Female mice that had never become pregnant had approximately 15 times as much cancer in their bladders as their counterparts that had become pregnant, according to new findings.
The researchers focused on the open question: Why does bladder cancer affect about three times as many men as women? Scientists long blamed men's historically higher rates of smoking and greater exposure to dangers in the workplace, but the gap has persisted even as women swelled the workforce and took up smoking in greater numbers.
The authors of the study investigated ways in which hormones might make males more vulnerable to bladder cancer. They compared rates of bladder cancer in male and female mice and, taking a closer look at the female ones, found a marked difference in cancer rates and volumes among those.
Female mice that had gotten pregnant repeatedly had far fewer bladder cancers than both their normal male counterparts and their female counterparts that had never gotten pregnant. On average, the total tumor volume was about 15 times greater in female mice that had never gotten pregnant compared to mice that had gotten pregnant.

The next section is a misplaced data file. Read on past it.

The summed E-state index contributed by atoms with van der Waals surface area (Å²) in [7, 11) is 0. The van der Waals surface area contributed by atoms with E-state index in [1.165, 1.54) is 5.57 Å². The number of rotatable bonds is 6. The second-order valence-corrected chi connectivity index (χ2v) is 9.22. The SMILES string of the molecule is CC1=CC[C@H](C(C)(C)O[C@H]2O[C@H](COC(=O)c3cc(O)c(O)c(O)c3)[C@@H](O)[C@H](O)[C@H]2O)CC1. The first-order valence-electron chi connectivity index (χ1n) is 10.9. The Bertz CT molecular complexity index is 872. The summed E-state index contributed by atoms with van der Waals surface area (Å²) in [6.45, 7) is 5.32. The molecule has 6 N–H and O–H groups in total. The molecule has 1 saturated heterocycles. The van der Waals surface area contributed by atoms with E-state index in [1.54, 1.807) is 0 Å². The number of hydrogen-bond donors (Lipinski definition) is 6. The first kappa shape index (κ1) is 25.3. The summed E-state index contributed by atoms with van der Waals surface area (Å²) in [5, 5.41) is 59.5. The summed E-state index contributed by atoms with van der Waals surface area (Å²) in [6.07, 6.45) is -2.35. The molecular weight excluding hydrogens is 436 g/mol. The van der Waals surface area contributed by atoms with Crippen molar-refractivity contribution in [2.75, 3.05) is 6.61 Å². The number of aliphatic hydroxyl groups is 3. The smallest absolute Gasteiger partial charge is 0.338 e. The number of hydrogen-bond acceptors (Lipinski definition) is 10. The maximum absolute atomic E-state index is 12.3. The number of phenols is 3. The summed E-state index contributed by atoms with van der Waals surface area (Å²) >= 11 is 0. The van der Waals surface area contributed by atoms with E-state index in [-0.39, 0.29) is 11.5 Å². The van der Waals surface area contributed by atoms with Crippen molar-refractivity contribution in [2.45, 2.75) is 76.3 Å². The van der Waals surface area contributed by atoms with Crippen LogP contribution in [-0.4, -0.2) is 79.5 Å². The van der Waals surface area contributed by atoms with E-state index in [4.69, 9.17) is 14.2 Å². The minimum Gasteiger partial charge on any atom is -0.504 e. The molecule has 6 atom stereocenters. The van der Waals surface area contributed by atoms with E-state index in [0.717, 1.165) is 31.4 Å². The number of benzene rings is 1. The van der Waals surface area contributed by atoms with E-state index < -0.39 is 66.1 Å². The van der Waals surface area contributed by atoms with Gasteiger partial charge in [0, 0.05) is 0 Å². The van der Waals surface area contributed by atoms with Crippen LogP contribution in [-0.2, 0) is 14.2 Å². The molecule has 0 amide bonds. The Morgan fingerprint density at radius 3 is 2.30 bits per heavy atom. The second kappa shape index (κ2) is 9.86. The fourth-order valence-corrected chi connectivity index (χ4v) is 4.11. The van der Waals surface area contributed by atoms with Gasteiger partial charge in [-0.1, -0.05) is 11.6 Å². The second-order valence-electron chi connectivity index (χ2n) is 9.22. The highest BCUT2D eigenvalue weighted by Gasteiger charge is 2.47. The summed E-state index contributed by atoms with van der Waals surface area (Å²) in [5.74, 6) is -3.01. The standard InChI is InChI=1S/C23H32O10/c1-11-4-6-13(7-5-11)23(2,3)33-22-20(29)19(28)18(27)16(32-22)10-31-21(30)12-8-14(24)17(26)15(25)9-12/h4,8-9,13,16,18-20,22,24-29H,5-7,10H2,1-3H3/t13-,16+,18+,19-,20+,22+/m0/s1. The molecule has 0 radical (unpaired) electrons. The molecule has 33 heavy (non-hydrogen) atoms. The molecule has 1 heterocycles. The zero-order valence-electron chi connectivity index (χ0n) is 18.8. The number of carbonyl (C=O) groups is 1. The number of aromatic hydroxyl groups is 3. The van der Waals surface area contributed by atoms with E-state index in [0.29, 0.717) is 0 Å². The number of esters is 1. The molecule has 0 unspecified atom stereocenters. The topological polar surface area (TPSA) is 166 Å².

The mice that were pregnant nursed their offspring and a protective effect could be related to pregnancy, lactation or both, the scientists suggest. The results highlight a possible role for hormones in bladder cancer, perhaps like the known role hormones have in the development of breast cancer.
In a study of April, the same team dealt with the way male hormones might boost bladder cancer risk. They demonstrated a link between testosterone and the ability of new tissue to form new blood vessels, a crucial ability for cancerous tissue as it seeks to grow.
MEDICA.de; Source: University of Rochester